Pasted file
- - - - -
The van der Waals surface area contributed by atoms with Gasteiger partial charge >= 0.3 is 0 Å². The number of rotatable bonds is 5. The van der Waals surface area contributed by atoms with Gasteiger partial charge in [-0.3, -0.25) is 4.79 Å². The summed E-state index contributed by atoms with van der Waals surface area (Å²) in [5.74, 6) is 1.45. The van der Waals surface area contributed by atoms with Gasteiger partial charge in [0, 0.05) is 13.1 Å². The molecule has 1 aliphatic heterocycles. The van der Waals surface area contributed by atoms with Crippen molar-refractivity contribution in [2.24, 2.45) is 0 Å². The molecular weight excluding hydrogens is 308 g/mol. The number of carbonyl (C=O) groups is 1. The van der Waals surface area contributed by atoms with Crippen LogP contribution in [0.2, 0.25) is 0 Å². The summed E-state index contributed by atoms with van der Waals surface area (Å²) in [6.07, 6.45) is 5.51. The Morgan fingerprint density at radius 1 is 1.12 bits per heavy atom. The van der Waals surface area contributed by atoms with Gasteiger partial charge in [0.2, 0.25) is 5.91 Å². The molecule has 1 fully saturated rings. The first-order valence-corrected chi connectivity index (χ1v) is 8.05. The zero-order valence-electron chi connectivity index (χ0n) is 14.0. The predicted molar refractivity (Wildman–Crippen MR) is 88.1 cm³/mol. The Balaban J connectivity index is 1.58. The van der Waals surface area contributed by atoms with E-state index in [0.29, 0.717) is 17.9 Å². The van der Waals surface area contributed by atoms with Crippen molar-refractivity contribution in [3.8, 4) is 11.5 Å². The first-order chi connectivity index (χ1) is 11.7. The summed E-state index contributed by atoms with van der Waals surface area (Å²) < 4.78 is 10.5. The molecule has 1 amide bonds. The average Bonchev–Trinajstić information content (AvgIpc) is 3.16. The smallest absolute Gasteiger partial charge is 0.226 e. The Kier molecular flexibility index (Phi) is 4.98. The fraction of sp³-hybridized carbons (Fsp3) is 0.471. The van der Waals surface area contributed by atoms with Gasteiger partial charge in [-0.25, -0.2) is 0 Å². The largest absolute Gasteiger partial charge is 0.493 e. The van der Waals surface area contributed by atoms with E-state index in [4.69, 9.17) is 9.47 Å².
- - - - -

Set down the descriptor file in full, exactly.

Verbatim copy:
The van der Waals surface area contributed by atoms with Gasteiger partial charge >= 0.3 is 0 Å². The number of rotatable bonds is 5. The van der Waals surface area contributed by atoms with Gasteiger partial charge in [-0.3, -0.25) is 4.79 Å². The summed E-state index contributed by atoms with van der Waals surface area (Å²) in [5.74, 6) is 1.45. The van der Waals surface area contributed by atoms with Gasteiger partial charge in [0, 0.05) is 13.1 Å². The molecule has 1 aliphatic heterocycles. The van der Waals surface area contributed by atoms with Crippen molar-refractivity contribution in [2.24, 2.45) is 0 Å². The molecular weight excluding hydrogens is 308 g/mol. The number of carbonyl (C=O) groups is 1. The van der Waals surface area contributed by atoms with Crippen LogP contribution in [0.2, 0.25) is 0 Å². The summed E-state index contributed by atoms with van der Waals surface area (Å²) in [6.07, 6.45) is 5.51. The Morgan fingerprint density at radius 1 is 1.12 bits per heavy atom. The van der Waals surface area contributed by atoms with Gasteiger partial charge in [0.2, 0.25) is 5.91 Å². The molecule has 1 fully saturated rings. The first-order valence-corrected chi connectivity index (χ1v) is 8.05. The zero-order valence-electron chi connectivity index (χ0n) is 14.0. The predicted molar refractivity (Wildman–Crippen MR) is 88.1 cm³/mol. The Balaban J connectivity index is 1.58. The van der Waals surface area contributed by atoms with E-state index in [0.29, 0.717) is 17.9 Å². The van der Waals surface area contributed by atoms with Crippen molar-refractivity contribution in [3.8, 4) is 11.5 Å². The first-order chi connectivity index (χ1) is 11.7. The summed E-state index contributed by atoms with van der Waals surface area (Å²) < 4.78 is 10.5. The molecule has 1 amide bonds. The average Bonchev–Trinajstić information content (AvgIpc) is 3.16. The smallest absolute Gasteiger partial charge is 0.226 e. The Kier molecular flexibility index (Phi) is 4.98. The fraction of sp³-hybridized carbons (Fsp3) is 0.471. The van der Waals surface area contributed by atoms with Gasteiger partial charge in [-0.25, -0.2) is 0 Å². The largest absolute Gasteiger partial charge is 0.493 e. The van der Waals surface area contributed by atoms with E-state index in [4.69, 9.17) is 9.47 Å².